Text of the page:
Melody Syndrome

Charles Louis-Aristide is a one-man music machine who makes psychedelic beats out of his bedroom in Paris

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Charles Louis-Aristide is a one-man music box from Paris who can be found at the centre of a burgeoning artistic movement in the city. Melody Syndrome is the name of his musical project, which can be anything from Charles recording at home in his bedroom to a full band playing ear-popping psych drones at Parisian art parties. We spoke to the prolific musician and artist about his work ethic, the music industry and his plans for a psychedelic rock opera inspired by Faust and Verdi.

Dazed Digital: What is the recording process like?
Charles Louis-Aristide: I never go to a studio to record. The only money that I earn is to buy food, drinks and instruments. I've got enough gear now to record everything at mine. The quality of my recordings are the quality I expect from a record. I'm not really into the over-production, clinical sound. I can usually stay for four days without leaving my flat. I just listen to music all day and all night; while I'm painting, walking, it gives me ideas. I transform those ideas into music with the instruments that I have or borrow. I discovered the Yoshida brothers,  who create amazing classical Japanese music that I can totally incorporate into mine, or some Turkish beats like Mustafa Özkent.

DD: Tell us about the huge number of recordings you’ve made so far?
Charles Louis-Aristide: I don’t know the exact number, but I've got probably 200 songs on my computer, and around 30 songs on K7 tapes. I walk a lot in Paris, and I find so many things in the street. I found loads of K7 tapes that I reuse with the old tape trick, so I rerecord on top of someone else and paint the jacket.

DD: What are you working on at the moment?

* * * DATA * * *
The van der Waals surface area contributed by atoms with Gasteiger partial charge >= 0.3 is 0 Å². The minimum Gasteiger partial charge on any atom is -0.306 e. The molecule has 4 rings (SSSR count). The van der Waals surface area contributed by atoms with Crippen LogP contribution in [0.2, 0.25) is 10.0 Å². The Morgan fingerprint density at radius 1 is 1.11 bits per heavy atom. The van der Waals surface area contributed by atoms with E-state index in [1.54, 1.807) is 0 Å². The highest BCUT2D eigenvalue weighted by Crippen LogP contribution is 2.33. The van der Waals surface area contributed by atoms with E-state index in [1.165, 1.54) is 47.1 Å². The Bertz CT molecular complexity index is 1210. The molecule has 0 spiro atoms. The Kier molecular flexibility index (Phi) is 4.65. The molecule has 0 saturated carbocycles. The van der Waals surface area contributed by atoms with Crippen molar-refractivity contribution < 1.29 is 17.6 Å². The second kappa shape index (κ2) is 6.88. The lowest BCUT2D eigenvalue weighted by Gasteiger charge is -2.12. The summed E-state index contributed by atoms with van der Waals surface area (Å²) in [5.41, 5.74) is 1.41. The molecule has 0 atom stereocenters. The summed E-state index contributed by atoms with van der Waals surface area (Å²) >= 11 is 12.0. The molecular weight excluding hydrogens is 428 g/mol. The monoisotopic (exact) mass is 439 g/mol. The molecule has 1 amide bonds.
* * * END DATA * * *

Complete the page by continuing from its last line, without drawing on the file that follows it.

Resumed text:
Charles Louis-Aristide: 
I 'm writing a 45 minute opéra in three acts. I was listening  a lot of Italian and French romantic operas recently. Opera is occidental music, and with my classical music education, my new knowledge of Indian and Vietnamese instruments and my love for modern psychedelic and shoegaze music, I want to give another dimension to it. It will be like Faust vs Ry Cooder, with some Spectrum and Giuseppe Verdi.

DD: What do you try to do with your live band, if you record mostly on your own?
Charles Louis-Aristide: I've been working on a video to project onto ourselves while we're playing. Videos of the brilliant Norman McLaren, Manray and other things like free climbing the highest broadcast tower , space views of earth... Those visuals, I believe, go well with the drone of the organ. I'm not trying to be a Compay Segundo of modern psych, but it just feels different to me when you have three guys in front of you instead of 10. I like to have a wall of sound made by seven instruments in front of me when I go to a gig.

DD: How do you feel about signing a record deal?
Charles Louis-Aristide: There is, as far as I'm concerned, no indie label in France for our type of music that can help us to play in other countries. We can't sign to a major label because it goes against our beliefs. Plus, they impose a quota that 60% of the lyrics must be in French. And English labels are too busy dealing with bands from their own country, so I'm going to keep on doing my job—writing and recording. I believe in an Internet culture.

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